The day started with a welcome address by Prof. K. S. Subramanian, Director of SCMHRD who set the ball rolling by particularly emphasizing on the time of this event, which coincides with the MNC Banks growing bigger, Standard & Poor upgrading India’s ratings and corporate India doing well. Hence, Banking is the pillar that would support the growth. Microfinance, on the other hand should change the face of developing nations, as it leads to inclusive growth.
Chief Guest Mr. Pawan Bansal, Minister of State, Finance further emphasized the importance of banking to sustain not just industry but the economy as a whole. Mr. Bansal was particularly happy and encouraged management students to take such initiatives more often. Mr. Bansal also talked about the Self Help Groups (SHGs) and the fact that financial expansion shall lead to social expansion. 42% of population still does not have access to institutional credit. A financial exclusion leads to social exclusion. To sustain microfinance, the cost of capital has to be low. SHGs can not be left in the hands of NGOs alone. Basel – II norms affects the operating risk management and the focus area of the bank shifts with change in socio – economic responsibility.
This was followed by a panel discussion on Micro Finance. The key note speaker for this event was B. D. Narang, Director, NABARD and Ex – Chairman, Oriental Bank of Commerce. He identified that India has the largest pool of manpower which can be turned into entrepreneurs, this condition is further facilitated by high rate of growth of economy. He emphasized the need to look towards the poor as a customer instead of a beneficiary. The effective cost of transaction routed via MFI is still very high.
The discussion on Basel ll was started by Krishnakumar Variar, Director- Risk Solutions & Consulting, CRISIL, who opened the discussion by questioning the need and significance of regulatory compulsions of Basel II norms. It was found that whether banks would have implemented risk systems, may be not, but at whether they should have as a part of best practices definitely, yes.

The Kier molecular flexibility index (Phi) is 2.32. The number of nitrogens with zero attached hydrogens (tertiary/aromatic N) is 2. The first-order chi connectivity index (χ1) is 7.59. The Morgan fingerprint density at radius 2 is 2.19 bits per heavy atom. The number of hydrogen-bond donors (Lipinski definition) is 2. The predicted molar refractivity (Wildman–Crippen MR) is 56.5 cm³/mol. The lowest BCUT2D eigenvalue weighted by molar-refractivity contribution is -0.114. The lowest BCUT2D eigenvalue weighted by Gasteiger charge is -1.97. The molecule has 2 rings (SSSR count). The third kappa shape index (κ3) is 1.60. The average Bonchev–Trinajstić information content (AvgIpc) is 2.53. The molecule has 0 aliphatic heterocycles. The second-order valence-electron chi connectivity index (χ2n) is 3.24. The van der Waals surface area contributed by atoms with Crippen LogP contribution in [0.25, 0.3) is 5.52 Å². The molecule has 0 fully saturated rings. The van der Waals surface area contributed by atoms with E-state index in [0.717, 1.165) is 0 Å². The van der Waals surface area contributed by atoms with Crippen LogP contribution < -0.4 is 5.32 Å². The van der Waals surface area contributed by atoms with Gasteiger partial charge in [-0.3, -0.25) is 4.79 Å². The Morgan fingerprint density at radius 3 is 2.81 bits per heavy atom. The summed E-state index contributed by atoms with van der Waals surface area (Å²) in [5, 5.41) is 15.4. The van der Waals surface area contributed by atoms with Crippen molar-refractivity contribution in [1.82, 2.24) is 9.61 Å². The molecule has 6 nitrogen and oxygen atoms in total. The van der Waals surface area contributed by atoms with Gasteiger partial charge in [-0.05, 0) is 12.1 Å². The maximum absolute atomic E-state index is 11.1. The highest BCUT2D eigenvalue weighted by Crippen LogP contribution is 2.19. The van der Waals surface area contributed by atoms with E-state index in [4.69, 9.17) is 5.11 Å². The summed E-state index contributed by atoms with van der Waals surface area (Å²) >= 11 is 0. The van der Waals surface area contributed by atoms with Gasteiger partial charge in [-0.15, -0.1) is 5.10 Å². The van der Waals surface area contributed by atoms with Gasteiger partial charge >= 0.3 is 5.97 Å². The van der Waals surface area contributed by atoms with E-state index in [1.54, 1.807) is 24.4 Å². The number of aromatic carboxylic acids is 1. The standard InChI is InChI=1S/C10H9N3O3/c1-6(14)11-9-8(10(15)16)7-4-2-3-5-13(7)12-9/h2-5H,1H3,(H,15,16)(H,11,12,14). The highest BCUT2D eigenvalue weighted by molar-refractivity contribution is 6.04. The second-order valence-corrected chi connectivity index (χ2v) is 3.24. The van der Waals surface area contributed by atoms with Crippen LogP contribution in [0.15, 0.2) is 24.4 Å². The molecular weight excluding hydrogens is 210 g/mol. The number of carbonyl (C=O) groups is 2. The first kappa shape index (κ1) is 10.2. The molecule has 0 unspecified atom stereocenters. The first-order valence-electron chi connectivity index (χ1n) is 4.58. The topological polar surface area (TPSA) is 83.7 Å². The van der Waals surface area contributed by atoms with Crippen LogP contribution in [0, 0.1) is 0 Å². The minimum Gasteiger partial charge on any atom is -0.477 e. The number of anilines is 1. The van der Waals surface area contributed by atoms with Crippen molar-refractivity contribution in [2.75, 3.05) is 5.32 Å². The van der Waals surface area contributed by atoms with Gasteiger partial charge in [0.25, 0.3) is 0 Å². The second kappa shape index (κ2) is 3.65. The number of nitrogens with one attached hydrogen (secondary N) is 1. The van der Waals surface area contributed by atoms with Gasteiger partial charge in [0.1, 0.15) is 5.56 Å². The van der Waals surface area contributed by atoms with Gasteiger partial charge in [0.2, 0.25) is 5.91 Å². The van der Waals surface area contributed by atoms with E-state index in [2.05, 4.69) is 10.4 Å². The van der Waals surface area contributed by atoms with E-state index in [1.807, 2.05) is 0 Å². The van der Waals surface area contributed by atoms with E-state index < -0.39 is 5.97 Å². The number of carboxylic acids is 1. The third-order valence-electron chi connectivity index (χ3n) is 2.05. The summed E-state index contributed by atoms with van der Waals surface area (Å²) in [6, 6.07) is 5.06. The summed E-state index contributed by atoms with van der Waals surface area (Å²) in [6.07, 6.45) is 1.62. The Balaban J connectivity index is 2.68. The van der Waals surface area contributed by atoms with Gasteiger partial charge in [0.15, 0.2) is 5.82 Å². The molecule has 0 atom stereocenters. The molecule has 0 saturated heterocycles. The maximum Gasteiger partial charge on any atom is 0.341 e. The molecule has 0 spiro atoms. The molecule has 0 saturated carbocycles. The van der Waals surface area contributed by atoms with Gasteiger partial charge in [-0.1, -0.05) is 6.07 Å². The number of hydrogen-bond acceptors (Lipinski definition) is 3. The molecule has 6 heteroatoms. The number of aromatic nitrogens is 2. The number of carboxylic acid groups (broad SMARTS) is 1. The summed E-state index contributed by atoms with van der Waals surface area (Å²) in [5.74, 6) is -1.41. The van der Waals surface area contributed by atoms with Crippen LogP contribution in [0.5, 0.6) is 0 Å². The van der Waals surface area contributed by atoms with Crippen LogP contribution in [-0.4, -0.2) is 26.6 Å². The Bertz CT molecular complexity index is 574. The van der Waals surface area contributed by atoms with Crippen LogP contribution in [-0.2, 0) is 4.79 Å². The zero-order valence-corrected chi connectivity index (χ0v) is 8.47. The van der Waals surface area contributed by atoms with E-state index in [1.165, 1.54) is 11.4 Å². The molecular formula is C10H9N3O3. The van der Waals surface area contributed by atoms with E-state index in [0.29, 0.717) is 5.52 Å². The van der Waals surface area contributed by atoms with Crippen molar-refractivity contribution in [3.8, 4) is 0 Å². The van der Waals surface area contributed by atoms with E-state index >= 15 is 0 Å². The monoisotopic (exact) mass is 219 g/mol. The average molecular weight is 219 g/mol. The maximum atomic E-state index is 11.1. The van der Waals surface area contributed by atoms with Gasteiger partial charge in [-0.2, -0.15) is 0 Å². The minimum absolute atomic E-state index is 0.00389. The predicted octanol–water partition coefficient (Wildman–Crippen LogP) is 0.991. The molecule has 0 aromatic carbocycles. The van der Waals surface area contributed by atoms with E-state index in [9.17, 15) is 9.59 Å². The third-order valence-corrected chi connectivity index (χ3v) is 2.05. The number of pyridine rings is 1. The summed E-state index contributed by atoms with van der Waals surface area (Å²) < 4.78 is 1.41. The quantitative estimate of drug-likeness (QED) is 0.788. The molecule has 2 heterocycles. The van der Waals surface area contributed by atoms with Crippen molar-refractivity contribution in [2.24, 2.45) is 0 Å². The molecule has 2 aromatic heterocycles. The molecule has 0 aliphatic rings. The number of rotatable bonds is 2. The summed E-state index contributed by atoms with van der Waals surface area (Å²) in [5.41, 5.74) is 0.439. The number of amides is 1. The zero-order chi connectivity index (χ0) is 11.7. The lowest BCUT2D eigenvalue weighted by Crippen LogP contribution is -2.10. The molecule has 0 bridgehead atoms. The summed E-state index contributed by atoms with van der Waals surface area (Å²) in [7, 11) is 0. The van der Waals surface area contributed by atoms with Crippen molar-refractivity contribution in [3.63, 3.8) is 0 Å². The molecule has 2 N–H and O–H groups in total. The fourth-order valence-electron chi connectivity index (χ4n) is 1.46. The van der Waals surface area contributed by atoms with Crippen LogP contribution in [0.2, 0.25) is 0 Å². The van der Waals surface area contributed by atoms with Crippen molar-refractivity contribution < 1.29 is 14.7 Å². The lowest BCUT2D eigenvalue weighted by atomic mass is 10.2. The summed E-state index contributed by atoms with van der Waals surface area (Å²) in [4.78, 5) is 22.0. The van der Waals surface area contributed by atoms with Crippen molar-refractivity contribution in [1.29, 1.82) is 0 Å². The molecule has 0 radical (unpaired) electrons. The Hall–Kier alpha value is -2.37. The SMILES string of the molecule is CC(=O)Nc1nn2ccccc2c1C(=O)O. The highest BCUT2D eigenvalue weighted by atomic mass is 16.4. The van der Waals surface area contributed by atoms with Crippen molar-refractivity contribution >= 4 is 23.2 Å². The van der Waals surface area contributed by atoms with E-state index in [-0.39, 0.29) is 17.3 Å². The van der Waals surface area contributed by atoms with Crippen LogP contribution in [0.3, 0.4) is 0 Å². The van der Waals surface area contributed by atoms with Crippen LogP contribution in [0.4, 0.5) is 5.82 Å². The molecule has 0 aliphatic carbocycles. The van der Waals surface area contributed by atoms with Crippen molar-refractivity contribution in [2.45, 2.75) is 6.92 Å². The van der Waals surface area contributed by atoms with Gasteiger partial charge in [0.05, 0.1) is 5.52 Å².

Basel ll reforms help in implementing a system to reduce operational risks and manage credit risk volatility. Basel ll is a policy which may not directly impact the economy but it is for the survival of the banks in its own. In simple terms, Basel ll proposes that capital needs to be sensitive to risk, hence risk has to be quantified.
The accord directly refers to the need for reduction of operational risks and facilitates the same with standard procedures. Raising the capital adequacy ratio to 12% from 9% increases the safety net towards credit exposure.
The conclave was concluded with a final word by Mr. Narang further showing a light on the future of banking and gearing up for the roadblocks ahead. He defined operational risk in terms of the aggregation of small mistakes that happen during the course of the normal working of the bank for reasons as simple as not knowing the customer among others.
He also touched upon optimum level for Tier I capital, hit on Bank’s balance sheet due to implementation and tax conundrum with respect to operational risk.